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Germany [Deutschland]

Head of State:
 President Johannes Rau
Head of Government: Chancellor Gerhard Schroeder
Foreign Minister: Joschka Fischer
Area: 357,000 km2
Population: 82.1 million
Language: German
Capital: Berlin
Currency: Euro
GDP per capita: 25,155 € (2001)
GDP growth: 0.6% (2001)

Constitution - Domestic politics

Germany is a federal republic. The 16 states or Lander all have their own constitutions, governments and independent courts, while the federal parliament is responsible for major legislation and policy matters of general internal and external importance. The federal parliament comprises a directly elected lower house (Bundestag) and an upper house (Bundesrat), consisting of members nominated by the 16 state governments.

The head of state is the federal president, elected for a maximum of two five-year terms by a specially constituted body consisting of members of the Bundestag and Bundesrat. The federal government is led by the chancellor, who is elected by the Bundestag. The federal government's task is to debate and decide all important matters of general domestic and foreign policy, as well as economic, social and financial matters, and particularly all government Bills.

After a very close race, the most recent elections to the Bundestag (September 2002) resulted in the re-election of the Social Democrat (SPD) and Green Party coalition led by Chancellor Gerhard Schroeder. The new government faces has a number of major tasks, including the implementation of reforms in the labour market and health system.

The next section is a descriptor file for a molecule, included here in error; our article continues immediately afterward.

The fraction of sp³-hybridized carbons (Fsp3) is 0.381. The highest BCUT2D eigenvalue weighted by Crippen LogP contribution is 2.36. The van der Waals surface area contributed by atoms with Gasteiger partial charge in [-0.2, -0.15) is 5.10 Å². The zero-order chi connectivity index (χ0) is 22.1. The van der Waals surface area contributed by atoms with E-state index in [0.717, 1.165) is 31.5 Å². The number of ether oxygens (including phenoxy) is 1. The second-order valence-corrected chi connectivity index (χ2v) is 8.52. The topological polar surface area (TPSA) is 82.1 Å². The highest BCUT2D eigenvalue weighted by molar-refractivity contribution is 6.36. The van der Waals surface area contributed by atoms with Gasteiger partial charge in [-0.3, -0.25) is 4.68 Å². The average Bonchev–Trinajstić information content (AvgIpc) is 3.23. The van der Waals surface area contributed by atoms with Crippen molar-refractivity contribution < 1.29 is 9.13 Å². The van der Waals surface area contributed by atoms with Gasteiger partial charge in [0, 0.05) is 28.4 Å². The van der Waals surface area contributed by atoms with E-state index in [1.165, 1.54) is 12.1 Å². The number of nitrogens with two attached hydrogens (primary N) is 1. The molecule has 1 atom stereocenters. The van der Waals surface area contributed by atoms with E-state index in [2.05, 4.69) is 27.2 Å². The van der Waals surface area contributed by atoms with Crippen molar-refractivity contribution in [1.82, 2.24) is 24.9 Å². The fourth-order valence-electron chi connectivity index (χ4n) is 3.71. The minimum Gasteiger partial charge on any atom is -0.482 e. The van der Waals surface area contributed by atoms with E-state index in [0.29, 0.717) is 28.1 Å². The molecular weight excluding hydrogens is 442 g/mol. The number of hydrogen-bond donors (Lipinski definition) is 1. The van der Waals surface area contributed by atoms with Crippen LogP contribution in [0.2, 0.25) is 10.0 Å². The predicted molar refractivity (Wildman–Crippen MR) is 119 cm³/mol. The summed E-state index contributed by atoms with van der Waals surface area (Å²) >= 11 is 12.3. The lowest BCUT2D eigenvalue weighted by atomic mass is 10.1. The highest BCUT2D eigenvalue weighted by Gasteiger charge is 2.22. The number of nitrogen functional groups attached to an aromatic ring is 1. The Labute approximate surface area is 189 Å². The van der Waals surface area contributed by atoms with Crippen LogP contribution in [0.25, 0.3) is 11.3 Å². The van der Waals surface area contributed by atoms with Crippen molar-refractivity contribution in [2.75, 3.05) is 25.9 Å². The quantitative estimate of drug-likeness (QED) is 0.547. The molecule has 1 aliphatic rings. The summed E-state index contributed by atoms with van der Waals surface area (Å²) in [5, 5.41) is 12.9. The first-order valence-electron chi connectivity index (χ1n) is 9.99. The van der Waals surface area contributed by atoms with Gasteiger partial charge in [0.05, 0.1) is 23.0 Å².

Germany is the third largest economy in the world after the United States and Japan. It is also the world’s second-largest exporter. Major exports include motor vehicles, machines and chemicals.

However, the global economic slowdown, high oil prices in the first half of 2001 and the downturn following the events of September 11 have slowed the previously strong German growth rate.

Following unification with the German Democratic Republic (GDR) in 1990, the government's annual deficit surged. The objective now is to reduce expenditure and taxation in relation to GDP and eliminate the deficit. Unemployment varies widely between regions and has become a major issue for the government.

Foreign policy

German foreign policy, which is described as peace-oriented, revolves around three main axes: European integration, the transatlantic relationship and German foreign cultural policy.

Among the main objectives of this policy are the further development of the EU, the safeguarding of peace, democracy and prosperity in the whole of Europe (to be achieved inter alia through enlargement of the European Union), the strengthening of cooperation within the OSCE, the further development of the Atlantic Alliance and transatlantic cooperation, and the strengthening of international organisations, in particular the United Nations.

Germany desires better co-operation within the Common European Foreign and Security Policy (CFSP) and believes the European Security and Defence Policy (ESDP) should be further developed into a European Security and Defence Union. A major contributor to the UN budget, Germany has in recent years upgraded its role within the United Nations through participation in peacekeeping efforts (Kosovo, Afghanistan).Lin


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